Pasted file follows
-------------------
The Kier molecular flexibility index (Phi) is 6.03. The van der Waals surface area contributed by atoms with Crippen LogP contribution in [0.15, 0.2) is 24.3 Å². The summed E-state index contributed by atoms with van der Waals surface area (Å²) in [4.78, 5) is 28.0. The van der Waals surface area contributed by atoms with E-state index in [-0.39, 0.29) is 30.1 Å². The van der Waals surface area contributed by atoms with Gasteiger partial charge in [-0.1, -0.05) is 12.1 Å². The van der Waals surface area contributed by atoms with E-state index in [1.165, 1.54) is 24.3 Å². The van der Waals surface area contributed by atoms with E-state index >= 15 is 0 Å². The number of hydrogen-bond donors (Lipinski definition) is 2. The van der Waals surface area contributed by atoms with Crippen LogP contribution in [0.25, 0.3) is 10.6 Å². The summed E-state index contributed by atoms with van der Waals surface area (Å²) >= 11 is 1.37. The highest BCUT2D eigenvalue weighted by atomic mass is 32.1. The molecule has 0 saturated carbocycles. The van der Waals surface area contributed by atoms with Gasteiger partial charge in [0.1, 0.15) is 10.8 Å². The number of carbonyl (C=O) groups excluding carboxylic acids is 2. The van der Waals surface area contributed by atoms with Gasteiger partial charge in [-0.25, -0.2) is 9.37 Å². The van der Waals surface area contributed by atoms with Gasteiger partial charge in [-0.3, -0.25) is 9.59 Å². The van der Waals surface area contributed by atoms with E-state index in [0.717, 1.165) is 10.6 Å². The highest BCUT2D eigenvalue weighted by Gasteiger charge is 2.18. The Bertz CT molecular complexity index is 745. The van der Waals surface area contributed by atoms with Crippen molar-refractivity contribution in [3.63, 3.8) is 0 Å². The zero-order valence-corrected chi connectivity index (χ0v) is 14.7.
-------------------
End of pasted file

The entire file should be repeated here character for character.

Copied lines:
The Kier molecular flexibility index (Phi) is 6.03. The van der Waals surface area contributed by atoms with Crippen LogP contribution in [0.15, 0.2) is 24.3 Å². The summed E-state index contributed by atoms with van der Waals surface area (Å²) in [4.78, 5) is 28.0. The van der Waals surface area contributed by atoms with E-state index in [-0.39, 0.29) is 30.1 Å². The van der Waals surface area contributed by atoms with Gasteiger partial charge in [-0.1, -0.05) is 12.1 Å². The van der Waals surface area contributed by atoms with E-state index in [1.165, 1.54) is 24.3 Å². The van der Waals surface area contributed by atoms with E-state index >= 15 is 0 Å². The number of hydrogen-bond donors (Lipinski definition) is 2. The van der Waals surface area contributed by atoms with Crippen LogP contribution in [0.25, 0.3) is 10.6 Å². The summed E-state index contributed by atoms with van der Waals surface area (Å²) >= 11 is 1.37. The highest BCUT2D eigenvalue weighted by atomic mass is 32.1. The molecule has 0 saturated carbocycles. The van der Waals surface area contributed by atoms with Gasteiger partial charge in [0.1, 0.15) is 10.8 Å². The number of carbonyl (C=O) groups excluding carboxylic acids is 2. The van der Waals surface area contributed by atoms with Gasteiger partial charge in [-0.25, -0.2) is 9.37 Å². The van der Waals surface area contributed by atoms with Gasteiger partial charge in [-0.3, -0.25) is 9.59 Å². The van der Waals surface area contributed by atoms with E-state index in [0.717, 1.165) is 10.6 Å². The highest BCUT2D eigenvalue weighted by Gasteiger charge is 2.18. The Bertz CT molecular complexity index is 745. The van der Waals surface area contributed by atoms with Crippen molar-refractivity contribution in [3.63, 3.8) is 0 Å². The zero-order valence-corrected chi connectivity index (χ0v) is 14.7.